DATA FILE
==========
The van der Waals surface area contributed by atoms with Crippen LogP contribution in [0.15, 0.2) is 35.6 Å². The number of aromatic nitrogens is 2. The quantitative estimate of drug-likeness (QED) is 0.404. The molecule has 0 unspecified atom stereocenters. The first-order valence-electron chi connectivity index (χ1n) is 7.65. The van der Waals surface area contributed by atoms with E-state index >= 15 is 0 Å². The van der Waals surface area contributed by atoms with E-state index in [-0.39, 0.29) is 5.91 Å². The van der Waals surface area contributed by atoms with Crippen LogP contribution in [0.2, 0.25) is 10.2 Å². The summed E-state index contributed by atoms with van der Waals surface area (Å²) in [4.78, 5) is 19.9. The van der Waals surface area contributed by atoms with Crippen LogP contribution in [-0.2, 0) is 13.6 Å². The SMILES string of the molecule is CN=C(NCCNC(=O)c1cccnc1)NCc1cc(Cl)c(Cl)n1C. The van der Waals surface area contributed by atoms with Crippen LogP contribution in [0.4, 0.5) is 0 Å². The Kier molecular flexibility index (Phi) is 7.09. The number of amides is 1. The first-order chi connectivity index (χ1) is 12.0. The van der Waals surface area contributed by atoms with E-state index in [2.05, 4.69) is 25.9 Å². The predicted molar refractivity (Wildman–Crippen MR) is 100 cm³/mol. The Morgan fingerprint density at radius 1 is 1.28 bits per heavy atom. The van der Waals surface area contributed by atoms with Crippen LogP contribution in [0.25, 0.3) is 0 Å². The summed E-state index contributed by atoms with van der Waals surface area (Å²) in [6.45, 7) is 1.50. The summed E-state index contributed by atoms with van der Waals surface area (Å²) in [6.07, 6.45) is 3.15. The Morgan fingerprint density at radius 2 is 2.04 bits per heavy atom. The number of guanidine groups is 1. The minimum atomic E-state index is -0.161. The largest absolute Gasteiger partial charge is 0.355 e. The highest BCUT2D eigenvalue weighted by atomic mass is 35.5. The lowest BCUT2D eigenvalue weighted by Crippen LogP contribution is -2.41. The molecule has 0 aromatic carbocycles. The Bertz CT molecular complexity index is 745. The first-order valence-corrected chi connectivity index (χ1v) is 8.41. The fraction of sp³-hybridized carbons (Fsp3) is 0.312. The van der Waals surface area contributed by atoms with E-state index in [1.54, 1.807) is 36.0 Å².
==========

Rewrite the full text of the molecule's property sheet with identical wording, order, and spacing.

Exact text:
The van der Waals surface area contributed by atoms with Crippen LogP contribution in [0.15, 0.2) is 35.6 Å². The number of aromatic nitrogens is 2. The quantitative estimate of drug-likeness (QED) is 0.404. The molecule has 0 unspecified atom stereocenters. The first-order valence-electron chi connectivity index (χ1n) is 7.65. The van der Waals surface area contributed by atoms with E-state index >= 15 is 0 Å². The van der Waals surface area contributed by atoms with E-state index in [-0.39, 0.29) is 5.91 Å². The van der Waals surface area contributed by atoms with Crippen LogP contribution in [0.2, 0.25) is 10.2 Å². The summed E-state index contributed by atoms with van der Waals surface area (Å²) in [4.78, 5) is 19.9. The van der Waals surface area contributed by atoms with Crippen LogP contribution in [-0.2, 0) is 13.6 Å². The SMILES string of the molecule is CN=C(NCCNC(=O)c1cccnc1)NCc1cc(Cl)c(Cl)n1C. The van der Waals surface area contributed by atoms with Crippen LogP contribution in [0.4, 0.5) is 0 Å². The Kier molecular flexibility index (Phi) is 7.09. The number of amides is 1. The first-order chi connectivity index (χ1) is 12.0. The van der Waals surface area contributed by atoms with E-state index in [2.05, 4.69) is 25.9 Å². The predicted molar refractivity (Wildman–Crippen MR) is 100 cm³/mol. The Morgan fingerprint density at radius 1 is 1.28 bits per heavy atom. The van der Waals surface area contributed by atoms with Crippen LogP contribution in [0.25, 0.3) is 0 Å². The summed E-state index contributed by atoms with van der Waals surface area (Å²) in [6.45, 7) is 1.50. The summed E-state index contributed by atoms with van der Waals surface area (Å²) in [6.07, 6.45) is 3.15. The Morgan fingerprint density at radius 2 is 2.04 bits per heavy atom. The number of guanidine groups is 1. The minimum atomic E-state index is -0.161. The largest absolute Gasteiger partial charge is 0.355 e. The highest BCUT2D eigenvalue weighted by atomic mass is 35.5. The lowest BCUT2D eigenvalue weighted by Crippen LogP contribution is -2.41. The molecule has 0 aromatic carbocycles. The Bertz CT molecular complexity index is 745. The first-order valence-corrected chi connectivity index (χ1v) is 8.41. The fraction of sp³-hybridized carbons (Fsp3) is 0.312. The van der Waals surface area contributed by atoms with E-state index in [1.54, 1.807) is 36.0 Å².